Iranian Jews afraid to leave home

Jewish communities of Iran, Isfahan fear retaliation after Israel accused of assassinating Iranian nuclear scientist.

Arutz Sheva Staff ,

Iranians protest killing of Mohsen Fakhrizadeh
Iranians protest killing of Mohsen Fakhrizadeh
Reuters

The assassination of Iranian nuclear scientist Mohsen Fakhrizadeh has shown a spotlight on the plight of the Jewish communities of Tehran and Isfahan.

In these communities, there have been reports in recent days of residents fearing to leave their home for fear of retaliation for the assassination of Fakhrizadeh.

Since the assassination last week, a number of demonstrations have taken place throughout Tehran, some of which have passed by synagogues. During the demonstrations the demonstrators stopped near the synagogues and shouted insults.

After the assassination of Qassem Soleimani in January, the Jewish community was quick to strongly condemn the incident, including a media visit by Tehran's Chief Rabbi Yehuda Grami, to the home of the senior Iranian official.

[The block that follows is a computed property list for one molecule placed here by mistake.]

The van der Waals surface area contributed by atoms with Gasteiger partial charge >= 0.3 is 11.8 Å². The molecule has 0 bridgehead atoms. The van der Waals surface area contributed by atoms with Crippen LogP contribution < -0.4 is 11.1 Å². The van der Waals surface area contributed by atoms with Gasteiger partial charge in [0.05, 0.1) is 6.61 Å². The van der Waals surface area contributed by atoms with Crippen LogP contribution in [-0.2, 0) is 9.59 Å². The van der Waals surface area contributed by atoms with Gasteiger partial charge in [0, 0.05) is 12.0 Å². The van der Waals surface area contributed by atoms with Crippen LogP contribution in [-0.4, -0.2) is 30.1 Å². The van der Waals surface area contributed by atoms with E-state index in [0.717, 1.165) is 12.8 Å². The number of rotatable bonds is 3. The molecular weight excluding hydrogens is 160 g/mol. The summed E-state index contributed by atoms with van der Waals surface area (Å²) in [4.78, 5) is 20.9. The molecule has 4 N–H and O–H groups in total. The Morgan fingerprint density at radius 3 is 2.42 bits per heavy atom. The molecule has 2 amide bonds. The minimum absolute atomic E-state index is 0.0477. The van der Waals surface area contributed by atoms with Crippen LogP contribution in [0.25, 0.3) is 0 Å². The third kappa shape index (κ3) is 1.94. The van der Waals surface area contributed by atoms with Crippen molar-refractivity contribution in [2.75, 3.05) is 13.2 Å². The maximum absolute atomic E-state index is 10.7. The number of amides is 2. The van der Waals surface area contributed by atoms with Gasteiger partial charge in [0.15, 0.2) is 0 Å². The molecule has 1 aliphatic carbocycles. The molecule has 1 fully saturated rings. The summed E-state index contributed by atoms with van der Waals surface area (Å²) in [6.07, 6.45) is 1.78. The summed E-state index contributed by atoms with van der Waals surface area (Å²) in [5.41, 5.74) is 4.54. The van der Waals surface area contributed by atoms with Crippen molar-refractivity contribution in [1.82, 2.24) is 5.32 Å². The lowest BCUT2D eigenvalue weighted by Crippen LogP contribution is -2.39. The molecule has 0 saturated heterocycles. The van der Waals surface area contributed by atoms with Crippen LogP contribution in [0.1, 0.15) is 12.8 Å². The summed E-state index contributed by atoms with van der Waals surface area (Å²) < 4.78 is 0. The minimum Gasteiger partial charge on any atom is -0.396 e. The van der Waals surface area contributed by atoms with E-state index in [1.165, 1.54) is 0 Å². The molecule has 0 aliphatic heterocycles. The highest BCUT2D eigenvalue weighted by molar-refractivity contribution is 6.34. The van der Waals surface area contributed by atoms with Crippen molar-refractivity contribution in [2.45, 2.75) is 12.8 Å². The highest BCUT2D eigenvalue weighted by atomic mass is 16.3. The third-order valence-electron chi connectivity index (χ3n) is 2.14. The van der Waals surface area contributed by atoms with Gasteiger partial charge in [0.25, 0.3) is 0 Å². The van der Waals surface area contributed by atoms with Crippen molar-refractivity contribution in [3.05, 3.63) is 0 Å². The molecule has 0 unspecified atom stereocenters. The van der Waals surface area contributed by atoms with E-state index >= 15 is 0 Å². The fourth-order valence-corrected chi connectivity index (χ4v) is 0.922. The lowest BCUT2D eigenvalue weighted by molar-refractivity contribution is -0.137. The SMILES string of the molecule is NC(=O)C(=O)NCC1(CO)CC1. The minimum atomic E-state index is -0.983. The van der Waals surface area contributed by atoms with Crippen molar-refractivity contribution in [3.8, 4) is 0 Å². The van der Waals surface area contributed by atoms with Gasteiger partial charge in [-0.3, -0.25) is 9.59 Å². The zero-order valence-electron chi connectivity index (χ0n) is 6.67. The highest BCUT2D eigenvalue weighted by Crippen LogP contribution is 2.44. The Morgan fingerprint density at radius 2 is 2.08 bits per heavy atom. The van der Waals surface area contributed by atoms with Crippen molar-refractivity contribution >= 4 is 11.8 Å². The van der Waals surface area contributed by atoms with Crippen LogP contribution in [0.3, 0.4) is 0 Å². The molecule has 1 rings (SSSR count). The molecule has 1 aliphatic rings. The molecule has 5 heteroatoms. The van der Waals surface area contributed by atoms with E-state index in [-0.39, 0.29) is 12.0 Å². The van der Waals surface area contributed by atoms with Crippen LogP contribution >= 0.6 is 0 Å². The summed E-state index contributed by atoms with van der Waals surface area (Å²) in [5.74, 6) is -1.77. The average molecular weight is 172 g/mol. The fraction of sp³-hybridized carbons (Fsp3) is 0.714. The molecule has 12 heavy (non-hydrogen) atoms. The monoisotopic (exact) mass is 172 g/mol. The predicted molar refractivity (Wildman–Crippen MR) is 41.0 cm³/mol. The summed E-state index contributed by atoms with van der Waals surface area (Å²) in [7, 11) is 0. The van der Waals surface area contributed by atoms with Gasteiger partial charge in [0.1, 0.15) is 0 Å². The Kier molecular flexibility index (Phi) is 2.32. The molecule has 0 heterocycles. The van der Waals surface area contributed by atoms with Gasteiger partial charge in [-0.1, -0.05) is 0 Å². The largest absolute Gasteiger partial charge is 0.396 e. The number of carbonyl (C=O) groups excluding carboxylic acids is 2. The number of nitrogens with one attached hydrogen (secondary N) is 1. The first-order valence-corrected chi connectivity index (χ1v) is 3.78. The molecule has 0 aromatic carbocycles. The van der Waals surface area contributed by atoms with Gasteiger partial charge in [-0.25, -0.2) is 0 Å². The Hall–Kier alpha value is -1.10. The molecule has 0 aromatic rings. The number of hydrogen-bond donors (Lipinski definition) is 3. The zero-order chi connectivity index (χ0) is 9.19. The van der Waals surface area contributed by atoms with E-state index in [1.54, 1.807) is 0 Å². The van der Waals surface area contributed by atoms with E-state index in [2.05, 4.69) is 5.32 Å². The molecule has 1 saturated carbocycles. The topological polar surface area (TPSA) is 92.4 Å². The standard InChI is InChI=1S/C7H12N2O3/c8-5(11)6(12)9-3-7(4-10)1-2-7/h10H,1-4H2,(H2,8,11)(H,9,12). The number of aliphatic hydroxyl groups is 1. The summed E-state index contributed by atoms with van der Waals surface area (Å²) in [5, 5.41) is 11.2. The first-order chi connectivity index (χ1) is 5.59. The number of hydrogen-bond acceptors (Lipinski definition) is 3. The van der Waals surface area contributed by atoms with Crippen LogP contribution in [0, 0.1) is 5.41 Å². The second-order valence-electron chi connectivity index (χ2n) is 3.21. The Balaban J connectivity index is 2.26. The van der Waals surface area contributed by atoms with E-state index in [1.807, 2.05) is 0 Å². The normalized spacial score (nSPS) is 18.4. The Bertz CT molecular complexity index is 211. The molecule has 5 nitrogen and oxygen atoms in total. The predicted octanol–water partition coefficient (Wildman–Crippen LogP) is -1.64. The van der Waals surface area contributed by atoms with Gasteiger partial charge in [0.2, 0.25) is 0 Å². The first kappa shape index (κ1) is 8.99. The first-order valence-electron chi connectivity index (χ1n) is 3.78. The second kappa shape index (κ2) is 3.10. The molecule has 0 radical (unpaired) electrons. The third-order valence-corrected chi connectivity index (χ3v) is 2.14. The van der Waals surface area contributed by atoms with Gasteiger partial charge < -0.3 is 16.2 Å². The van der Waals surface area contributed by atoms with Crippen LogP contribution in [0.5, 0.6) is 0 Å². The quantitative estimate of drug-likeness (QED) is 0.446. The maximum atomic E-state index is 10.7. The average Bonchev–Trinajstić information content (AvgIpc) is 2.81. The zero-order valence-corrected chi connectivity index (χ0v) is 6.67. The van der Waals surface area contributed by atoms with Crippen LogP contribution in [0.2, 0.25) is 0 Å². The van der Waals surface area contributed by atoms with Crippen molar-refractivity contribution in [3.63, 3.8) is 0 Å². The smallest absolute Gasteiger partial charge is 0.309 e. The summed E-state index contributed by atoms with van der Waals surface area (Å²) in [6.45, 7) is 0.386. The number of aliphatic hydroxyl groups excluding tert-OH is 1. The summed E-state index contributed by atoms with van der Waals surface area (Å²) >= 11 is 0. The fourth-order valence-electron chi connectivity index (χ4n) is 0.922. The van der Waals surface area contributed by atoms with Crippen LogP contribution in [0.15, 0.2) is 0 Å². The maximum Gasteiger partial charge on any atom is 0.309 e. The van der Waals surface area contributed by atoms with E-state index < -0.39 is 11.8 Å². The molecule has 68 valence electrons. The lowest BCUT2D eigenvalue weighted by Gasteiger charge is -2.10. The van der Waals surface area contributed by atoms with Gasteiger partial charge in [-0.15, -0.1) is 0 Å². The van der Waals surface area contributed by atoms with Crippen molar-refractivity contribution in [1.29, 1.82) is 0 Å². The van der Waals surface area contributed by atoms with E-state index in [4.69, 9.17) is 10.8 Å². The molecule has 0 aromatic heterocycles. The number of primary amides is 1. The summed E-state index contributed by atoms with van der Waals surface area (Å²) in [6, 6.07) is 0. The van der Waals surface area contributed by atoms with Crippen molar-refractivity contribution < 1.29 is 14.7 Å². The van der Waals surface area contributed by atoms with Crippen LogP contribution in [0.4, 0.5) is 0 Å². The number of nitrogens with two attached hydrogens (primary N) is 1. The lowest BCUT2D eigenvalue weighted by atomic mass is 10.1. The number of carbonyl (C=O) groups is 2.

This time, however, senior members of the Jewish community are refraining from making statements. "Although the Iranian Jewish Organization condemned the assassination and comforted the family, the Jewish representative in parliament has not yet issued an official statement," a Jewish source in Iran said.

According to the media, it is possible that members of the community are afraid to make statements because this time the Iranian authorities are directly blaming the Mossad and Israel for the assassination, whereas the United States was responsible for the assassination of Soleimani.

"When Soleimani was eliminated, the finger of blame was pointed at the United States, so we were calm. Even when the nuclear scientists were eliminated, an accusing finger was never officially pointed at Israel. Now Israel is really blamed, and the situation is very explosive," a Jewish source in Iran was quoted as saying.



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